Problems Facing Indian Economy

China_india_gdpGDP per capita (in 1990 Geary-Khamis dollars) (data range 1950-2003)

Since 1991, the Indian economy has pursued free market liberalisation, greater openness in trade and increase investment in infrastructure. This helped the Indian economy to achieve a rapid rate of economic growth and economic development. However, the economy still faces various problems and challenges.

1. Unemployment

Despite rapid economic growth, unemployment is still an issue in both rural and urban areas. The fast rate of economic growth has left unskilled workers behind, and they have struggled to find work in growing industries. In 2017, the official unemployment rate was just below 5%. However, a report by the OECD found over 30% of people aged 15-29 in India are not in employment, education or training (NEETs). Livemint reported on March 6, 2017. WIth, little if any government welfare support for the unemployed, it leads to dire poverty.


2. Poor educational standards

Although India has benefited from a high % of English speakers, (important for call centre industry) there is still high levels of illiteracy amongst the population. It is worse in rural areas and amongst women. Over 50% of Indian women are illiterate. This limits economic development and a more skilled workforce.

3. Poor Infrastructure

Many Indians lack basic amenities lack access to running water. Indian public services are creaking under the strain of bureaucracy and inefficiency. Over 40% of Indian fruit rots before it reaches the market; this is one example of the supply constraints and inefficiency’s facing the Indian economy.

4. Balance of Payments deterioration.

Although India has built up large amounts of foreign currency reserves, the high rates of economic growth have been at the cost of a persistent current account deficit. In late 2012, the current account reached a peak of 6% of GDP. Since then there has been an improvement in the current account. But, the Indian economy has seen imports growth faster than exports. This means India needs to attract capital flows to finance the deficit. Also, the large deficit caused the depreciation in the Rupee between 2012 and 2014. Whilst the deficit remains, there is always the fear of a further devaluation in the Rupee. There is a need to rebalance the economy and improve the competitiveness of exports.

5. High levels of private debt

Buoyed by a property boom the amount of lending in India has grown by 30% in the past year. However, there are concerns about the risk of such loans. If they are dependent on rising property prices it could be problematic. Furthermore, if inflation increases further it may force the RBI to increase interest rates. If interest rates rise substantially it will leave those indebted facing rising interest payments and potentially reducing consumer spending in the future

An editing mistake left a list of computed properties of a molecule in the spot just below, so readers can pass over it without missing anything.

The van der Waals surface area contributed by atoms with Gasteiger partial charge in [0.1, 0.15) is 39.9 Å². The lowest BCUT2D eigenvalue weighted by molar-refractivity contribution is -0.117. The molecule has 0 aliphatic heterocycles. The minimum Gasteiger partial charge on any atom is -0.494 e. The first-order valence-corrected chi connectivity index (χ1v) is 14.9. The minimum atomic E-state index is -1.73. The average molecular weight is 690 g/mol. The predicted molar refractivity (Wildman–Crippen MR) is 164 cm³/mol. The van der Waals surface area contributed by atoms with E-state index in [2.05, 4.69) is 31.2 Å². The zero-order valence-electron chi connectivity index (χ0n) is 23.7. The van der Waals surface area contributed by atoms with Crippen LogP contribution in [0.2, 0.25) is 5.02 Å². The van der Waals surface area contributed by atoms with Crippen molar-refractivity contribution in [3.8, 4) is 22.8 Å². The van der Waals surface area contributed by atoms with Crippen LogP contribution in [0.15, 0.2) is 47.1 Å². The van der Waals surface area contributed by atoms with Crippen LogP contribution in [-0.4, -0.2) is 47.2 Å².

6. Inequality has risen rather than decreased.

It is hoped that economic growth would help drag the Indian poor above the poverty line. However, so far economic growth has been highly uneven benefiting the skilled and wealthy disproportionately. Many of India’s rural poor are yet to receive any tangible benefit from the India’s economic growth. More than 78 million homes do not have electricity. 33% (268million) of the population live on less than $1 per day. Furthermore with the spread of television in Indian villages the poor are increasingly aware of the disparity between rich and poor. (3)

7. Large Budget Deficit

India has one of the largest budget deficits in the developing world. Excluding subsidies, it amounts to nearly 8% of GDP. Although it is fallen a little in the past year. It still allows little scope for increasing investment in public services like health and education.

8. Rigid labour Laws

As an example Firms employing more than 100 people cannot fire workers without government permission. The effect of this is to discourage firms from expanding to over 100 people. It also discourages foreign investment. Trades Unions have an important political power base and governments often shy away from tackling potentially politically sensitive labour laws.

9. Inefficient agriculture

Agriculture produces 17.4% of economic output but, over 51% of the work force are employed in agriculture. This is the most inefficient sector of the economy and reform has proved slow.

10. Poor tax collection rates.

According to the Economist, India has one of the poorest tax to GDP rates in the whole world. India’s tax revenue as a % of GDP is just 12%. Compared to an EU average of 45%. This poor tax collection rate reflects widespread corruption, tax avoidance and complicated tax rates. In 2017, Narendra Modi has sought to improve tax collection rates and reduce complications through the introduction of a general sales tax (GST) which involves a single tax rate – rather than tax rates applied multiple times at different stages of production. (Modi’s tax gamble at Economist)

11. Business difficulties

According to the World Bank, the ease of doing business in India is poor. India ranks 130/190. Big issues for companies include

  • Ease of enforcing contracts
  • Dealing with construction contracts
  • Paying taxes
  • Trading across border

12. Inequality within regions

India’s economic growth has benefitted some regions more than others. Technological hubs, such as Delhi and Mumbai have attracted higher paying jobs. This has attracted an inflow of most mobile and skilled workers; this has created congestion in these super-cities but failed to address the poverty of rural areas, especially in the north east

Source: M Tracy Hunter – Wikipedia

See also:


(1) Inflation in India at Economist
(2) Indian Overheats
(3) Inequality in Indian Economy
(4) India and its segregated growth by Alex M Thomas

Last updated: 10th July 2017, Tejvan Pettinger,, Oxford, UK

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